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The Nature and Consequences of Civil Strife

Basnet, Shikha (2011) The Nature and Consequences of Civil Strife. Doctoral Dissertation, University of Pittsburgh. (Unpublished)

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Various forms of violence plague our society. While violence is ubiquitous, there is a lack of studiesthat analyze war upsurges in a more dynamic and disaggregated setting, study its relationship withthe country attributes, and its impact on the broader population. In Chapter 1 I build a conceptualframework to analyze violence upsurges in a more dynamic and disaggregated setting. Using thedata on the Maoist insurgency in Nepal (1996-2006), I propose a model that conceptualizes violenceas a spatial-temporal process. I nd that the key determinant of whether or not an area is drawninto a civil war is its proximity of the areas that are already engaged in the civil war. In Chapter 2,I exploit a unique set of education data from Nepal to assess the impact of violence on an importantdeterminant of future economic growth: children's educational attainment. I find that 3 additionaldeaths per 10,000 population (one standard deviation) from the mean reduces the primary andsecondary school examination passing rates by 0.55 and 0.53 standard deviations, respectively.Lastly, in Chapter 3 I present a scenario where differences in a government's innate ability leadsto differences in resulting violence. More specifically, I present a scenario where the inability ofthe government to fully comprehend the ramifications of their actions leads to underinvestment incounterinsurgency. A fully informed government is aware of the breath of consequences of its actionsand takes stringent action accordingly, whereas a myopic government engages in ad hoc responsesonly. I find that if having a revolution is a greater concern, a myopic government facilitates it,whereas, if government's use of violence is as undesirable, a myopic government is preferred. Theoverall conclusion is that an armed conflict within a country has specific characteristics that need tobe further examined with disaggregated data and tested against the economic theories on institution formation. Additionally, an armed conflict also has far-reaching consequences for a warring state's next generation, thereby making policies to address the loss in human capital a necessity to prevent future conflict relapses.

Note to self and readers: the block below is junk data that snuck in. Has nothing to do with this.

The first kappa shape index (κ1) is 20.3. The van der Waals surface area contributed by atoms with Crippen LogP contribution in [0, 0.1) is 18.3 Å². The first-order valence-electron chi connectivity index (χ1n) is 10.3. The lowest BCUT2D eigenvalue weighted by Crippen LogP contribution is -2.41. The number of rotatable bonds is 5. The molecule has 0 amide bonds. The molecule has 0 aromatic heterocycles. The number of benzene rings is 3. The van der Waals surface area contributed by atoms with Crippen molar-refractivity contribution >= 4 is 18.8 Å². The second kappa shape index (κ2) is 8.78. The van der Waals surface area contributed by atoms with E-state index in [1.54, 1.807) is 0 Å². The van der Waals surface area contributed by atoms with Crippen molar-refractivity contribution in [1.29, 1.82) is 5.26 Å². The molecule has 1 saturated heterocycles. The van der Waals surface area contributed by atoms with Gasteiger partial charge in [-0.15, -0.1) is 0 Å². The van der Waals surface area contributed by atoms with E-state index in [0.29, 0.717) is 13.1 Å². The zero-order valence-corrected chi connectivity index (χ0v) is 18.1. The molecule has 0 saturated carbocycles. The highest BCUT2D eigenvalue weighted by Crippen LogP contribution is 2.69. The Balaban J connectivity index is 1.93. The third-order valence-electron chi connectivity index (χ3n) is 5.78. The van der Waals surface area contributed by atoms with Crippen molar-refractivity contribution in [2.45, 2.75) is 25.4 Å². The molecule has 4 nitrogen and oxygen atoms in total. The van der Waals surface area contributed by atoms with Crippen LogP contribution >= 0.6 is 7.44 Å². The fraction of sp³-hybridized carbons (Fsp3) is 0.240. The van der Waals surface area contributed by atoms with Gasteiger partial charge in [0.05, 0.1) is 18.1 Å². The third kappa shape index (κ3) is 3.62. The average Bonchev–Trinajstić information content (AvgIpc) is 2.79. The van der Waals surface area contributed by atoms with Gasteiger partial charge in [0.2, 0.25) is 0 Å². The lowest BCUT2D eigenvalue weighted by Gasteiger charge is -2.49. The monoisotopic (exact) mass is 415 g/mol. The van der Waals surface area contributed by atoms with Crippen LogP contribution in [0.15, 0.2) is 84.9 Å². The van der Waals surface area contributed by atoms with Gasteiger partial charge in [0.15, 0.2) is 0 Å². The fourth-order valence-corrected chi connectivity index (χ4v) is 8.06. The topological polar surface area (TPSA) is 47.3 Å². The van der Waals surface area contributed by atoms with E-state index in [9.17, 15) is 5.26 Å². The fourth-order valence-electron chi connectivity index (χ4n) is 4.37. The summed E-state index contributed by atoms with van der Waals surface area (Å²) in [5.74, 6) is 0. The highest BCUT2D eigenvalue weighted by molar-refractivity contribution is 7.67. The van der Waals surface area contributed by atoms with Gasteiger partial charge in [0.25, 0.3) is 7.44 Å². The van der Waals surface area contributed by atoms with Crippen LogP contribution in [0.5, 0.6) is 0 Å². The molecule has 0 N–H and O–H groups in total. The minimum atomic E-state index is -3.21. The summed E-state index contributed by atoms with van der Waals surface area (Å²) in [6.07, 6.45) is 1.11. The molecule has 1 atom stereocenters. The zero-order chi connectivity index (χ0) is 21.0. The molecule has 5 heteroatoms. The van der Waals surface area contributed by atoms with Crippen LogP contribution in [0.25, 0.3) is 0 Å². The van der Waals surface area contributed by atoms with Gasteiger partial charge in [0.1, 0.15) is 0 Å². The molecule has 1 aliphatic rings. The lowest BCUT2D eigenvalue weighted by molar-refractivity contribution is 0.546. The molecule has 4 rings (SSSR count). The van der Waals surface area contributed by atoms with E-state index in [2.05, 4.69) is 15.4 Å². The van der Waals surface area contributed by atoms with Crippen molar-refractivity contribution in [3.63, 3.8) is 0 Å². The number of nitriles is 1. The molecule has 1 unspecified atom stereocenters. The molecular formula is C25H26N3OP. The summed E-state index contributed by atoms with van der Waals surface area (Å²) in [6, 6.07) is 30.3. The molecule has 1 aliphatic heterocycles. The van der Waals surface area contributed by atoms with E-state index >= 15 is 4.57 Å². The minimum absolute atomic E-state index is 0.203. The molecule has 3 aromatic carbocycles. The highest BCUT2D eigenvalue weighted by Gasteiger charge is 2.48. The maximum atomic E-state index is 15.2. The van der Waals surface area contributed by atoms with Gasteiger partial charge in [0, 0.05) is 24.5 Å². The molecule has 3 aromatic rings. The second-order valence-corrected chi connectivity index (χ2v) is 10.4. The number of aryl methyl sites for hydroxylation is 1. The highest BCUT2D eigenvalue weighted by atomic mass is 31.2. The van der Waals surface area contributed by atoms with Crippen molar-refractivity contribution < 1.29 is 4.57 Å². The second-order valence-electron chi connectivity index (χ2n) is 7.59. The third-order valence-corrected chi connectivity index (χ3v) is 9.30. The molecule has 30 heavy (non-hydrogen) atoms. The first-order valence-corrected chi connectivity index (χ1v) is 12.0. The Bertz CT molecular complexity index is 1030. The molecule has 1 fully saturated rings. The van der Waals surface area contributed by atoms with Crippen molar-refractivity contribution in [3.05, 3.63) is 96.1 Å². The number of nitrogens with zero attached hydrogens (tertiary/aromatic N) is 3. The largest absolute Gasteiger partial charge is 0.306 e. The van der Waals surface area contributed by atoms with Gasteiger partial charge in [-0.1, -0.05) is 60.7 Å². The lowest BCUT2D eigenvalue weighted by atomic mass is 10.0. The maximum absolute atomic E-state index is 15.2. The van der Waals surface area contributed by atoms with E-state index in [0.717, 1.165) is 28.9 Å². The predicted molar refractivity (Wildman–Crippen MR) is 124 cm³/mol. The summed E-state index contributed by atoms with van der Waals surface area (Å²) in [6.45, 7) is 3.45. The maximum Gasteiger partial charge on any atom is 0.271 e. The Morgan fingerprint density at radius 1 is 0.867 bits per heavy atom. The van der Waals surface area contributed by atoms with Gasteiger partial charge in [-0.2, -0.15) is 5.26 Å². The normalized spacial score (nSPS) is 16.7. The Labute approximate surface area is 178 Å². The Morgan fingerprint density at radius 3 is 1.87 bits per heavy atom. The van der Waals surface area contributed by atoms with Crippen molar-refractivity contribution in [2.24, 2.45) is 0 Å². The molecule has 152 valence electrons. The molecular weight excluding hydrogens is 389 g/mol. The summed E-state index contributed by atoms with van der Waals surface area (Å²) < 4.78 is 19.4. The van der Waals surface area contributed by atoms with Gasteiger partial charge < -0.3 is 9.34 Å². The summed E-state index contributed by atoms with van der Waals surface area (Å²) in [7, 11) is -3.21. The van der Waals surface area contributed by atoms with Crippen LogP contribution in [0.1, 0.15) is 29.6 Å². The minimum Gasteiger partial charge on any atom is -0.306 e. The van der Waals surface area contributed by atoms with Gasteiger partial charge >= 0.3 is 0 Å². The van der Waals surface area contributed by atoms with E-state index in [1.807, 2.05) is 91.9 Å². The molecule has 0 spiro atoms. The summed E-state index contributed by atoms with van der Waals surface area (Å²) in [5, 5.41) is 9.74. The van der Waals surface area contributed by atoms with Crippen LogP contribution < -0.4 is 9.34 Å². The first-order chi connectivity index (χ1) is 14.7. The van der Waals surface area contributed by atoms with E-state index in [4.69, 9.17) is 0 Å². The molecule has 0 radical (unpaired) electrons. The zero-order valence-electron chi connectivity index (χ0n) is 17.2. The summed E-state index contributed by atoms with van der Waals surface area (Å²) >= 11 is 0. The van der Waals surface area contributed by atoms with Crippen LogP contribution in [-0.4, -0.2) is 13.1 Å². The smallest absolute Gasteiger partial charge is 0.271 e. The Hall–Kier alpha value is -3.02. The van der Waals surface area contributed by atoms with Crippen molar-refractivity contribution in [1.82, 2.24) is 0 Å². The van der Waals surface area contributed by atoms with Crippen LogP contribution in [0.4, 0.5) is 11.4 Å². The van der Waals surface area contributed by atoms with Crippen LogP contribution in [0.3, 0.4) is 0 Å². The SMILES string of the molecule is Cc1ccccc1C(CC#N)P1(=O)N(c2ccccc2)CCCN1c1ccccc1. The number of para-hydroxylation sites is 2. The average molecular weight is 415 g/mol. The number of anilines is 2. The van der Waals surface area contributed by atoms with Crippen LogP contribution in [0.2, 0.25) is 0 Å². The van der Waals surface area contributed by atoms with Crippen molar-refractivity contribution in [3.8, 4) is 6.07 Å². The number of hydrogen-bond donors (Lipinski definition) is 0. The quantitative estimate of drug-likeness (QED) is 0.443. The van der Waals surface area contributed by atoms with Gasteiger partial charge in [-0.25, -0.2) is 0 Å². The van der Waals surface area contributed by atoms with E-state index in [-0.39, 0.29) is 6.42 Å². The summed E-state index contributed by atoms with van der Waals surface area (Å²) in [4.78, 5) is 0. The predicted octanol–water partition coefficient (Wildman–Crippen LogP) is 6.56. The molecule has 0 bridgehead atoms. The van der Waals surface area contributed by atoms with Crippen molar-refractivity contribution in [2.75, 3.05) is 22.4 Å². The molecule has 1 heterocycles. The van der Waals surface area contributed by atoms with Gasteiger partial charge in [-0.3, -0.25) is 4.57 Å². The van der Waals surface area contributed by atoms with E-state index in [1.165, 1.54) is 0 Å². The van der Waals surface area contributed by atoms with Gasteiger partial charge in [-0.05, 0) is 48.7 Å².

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Item Type: University of Pittsburgh ETD
Status: Unpublished
CreatorsEmailPitt UsernameORCID
Basnet, Shikhashb40@pitt.eduSHB40
ETD Committee:
TitleMemberEmail AddressPitt UsernameORCID
Committee ChairWalsh, Randallwalshr@pitt.eduWALSHR
Committee MemberBerkowitz, Danieldmberk@pitt.eduDMBERK
Committee MemberClay,
Committee MemberHoekstra, Markmarkhoek@pitt.eduMARKHOEK
Date: 15 September 2011
Date Type: Completion
Defense Date: 6 June 2011
Approval Date: 15 September 2011
Submission Date: 20 July 2011
Access Restriction: 5 year -- Restrict access to University of Pittsburgh for a period of 5 years.
Institution: University of Pittsburgh
Schools and Programs: Dietrich School of Arts and Sciences > Economics
Degree: PhD - Doctor of Philosophy
Thesis Type: Doctoral Dissertation
Refereed: Yes
Uncontrolled Keywords: Conflict; Education; Spillover of War
Other ID:, etd-07202011-162106
Date Deposited: 10 Nov 2011 19:52
Last Modified: 15 Nov 2016 13:46


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